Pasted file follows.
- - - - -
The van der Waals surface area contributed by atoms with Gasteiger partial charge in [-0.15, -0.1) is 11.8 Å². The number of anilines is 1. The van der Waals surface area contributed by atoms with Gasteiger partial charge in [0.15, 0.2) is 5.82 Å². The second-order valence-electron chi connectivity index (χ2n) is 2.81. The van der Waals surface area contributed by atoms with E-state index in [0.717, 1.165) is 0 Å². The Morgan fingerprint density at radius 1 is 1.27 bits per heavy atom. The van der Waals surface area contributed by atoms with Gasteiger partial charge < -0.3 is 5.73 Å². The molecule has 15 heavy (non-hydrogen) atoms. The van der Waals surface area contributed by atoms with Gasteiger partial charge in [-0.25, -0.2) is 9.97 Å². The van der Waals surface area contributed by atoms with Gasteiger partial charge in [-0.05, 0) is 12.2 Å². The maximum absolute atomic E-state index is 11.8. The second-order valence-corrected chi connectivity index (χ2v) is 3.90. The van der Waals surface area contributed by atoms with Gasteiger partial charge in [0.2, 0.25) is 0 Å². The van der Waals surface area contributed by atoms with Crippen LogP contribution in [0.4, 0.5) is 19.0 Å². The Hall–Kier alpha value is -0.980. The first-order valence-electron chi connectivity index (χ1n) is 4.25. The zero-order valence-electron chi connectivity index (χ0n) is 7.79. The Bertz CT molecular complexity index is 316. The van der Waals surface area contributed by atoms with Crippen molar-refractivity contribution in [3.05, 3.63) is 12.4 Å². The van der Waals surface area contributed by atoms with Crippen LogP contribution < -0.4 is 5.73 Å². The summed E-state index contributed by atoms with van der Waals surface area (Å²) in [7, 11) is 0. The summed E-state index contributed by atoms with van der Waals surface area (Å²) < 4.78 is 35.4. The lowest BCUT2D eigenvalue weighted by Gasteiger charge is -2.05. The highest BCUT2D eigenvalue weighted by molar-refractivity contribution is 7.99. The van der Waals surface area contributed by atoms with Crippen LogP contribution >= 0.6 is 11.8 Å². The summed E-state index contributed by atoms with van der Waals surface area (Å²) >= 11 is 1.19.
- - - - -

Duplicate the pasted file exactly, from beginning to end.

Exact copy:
The van der Waals surface area contributed by atoms with Gasteiger partial charge in [-0.15, -0.1) is 11.8 Å². The number of anilines is 1. The van der Waals surface area contributed by atoms with Gasteiger partial charge in [0.15, 0.2) is 5.82 Å². The second-order valence-electron chi connectivity index (χ2n) is 2.81. The van der Waals surface area contributed by atoms with E-state index in [0.717, 1.165) is 0 Å². The Morgan fingerprint density at radius 1 is 1.27 bits per heavy atom. The van der Waals surface area contributed by atoms with Gasteiger partial charge < -0.3 is 5.73 Å². The molecule has 15 heavy (non-hydrogen) atoms. The van der Waals surface area contributed by atoms with Gasteiger partial charge in [-0.25, -0.2) is 9.97 Å². The van der Waals surface area contributed by atoms with Gasteiger partial charge in [-0.05, 0) is 12.2 Å². The maximum absolute atomic E-state index is 11.8. The second-order valence-corrected chi connectivity index (χ2v) is 3.90. The van der Waals surface area contributed by atoms with Gasteiger partial charge in [0.2, 0.25) is 0 Å². The van der Waals surface area contributed by atoms with Crippen LogP contribution in [0.4, 0.5) is 19.0 Å². The Hall–Kier alpha value is -0.980. The first-order valence-electron chi connectivity index (χ1n) is 4.25. The zero-order valence-electron chi connectivity index (χ0n) is 7.79. The Bertz CT molecular complexity index is 316. The van der Waals surface area contributed by atoms with Crippen molar-refractivity contribution in [3.05, 3.63) is 12.4 Å². The van der Waals surface area contributed by atoms with Crippen LogP contribution < -0.4 is 5.73 Å². The summed E-state index contributed by atoms with van der Waals surface area (Å²) in [7, 11) is 0. The summed E-state index contributed by atoms with van der Waals surface area (Å²) < 4.78 is 35.4. The lowest BCUT2D eigenvalue weighted by Gasteiger charge is -2.05. The highest BCUT2D eigenvalue weighted by molar-refractivity contribution is 7.99. The van der Waals surface area contributed by atoms with Crippen LogP contribution >= 0.6 is 11.8 Å². The summed E-state index contributed by atoms with van der Waals surface area (Å²) >= 11 is 1.19.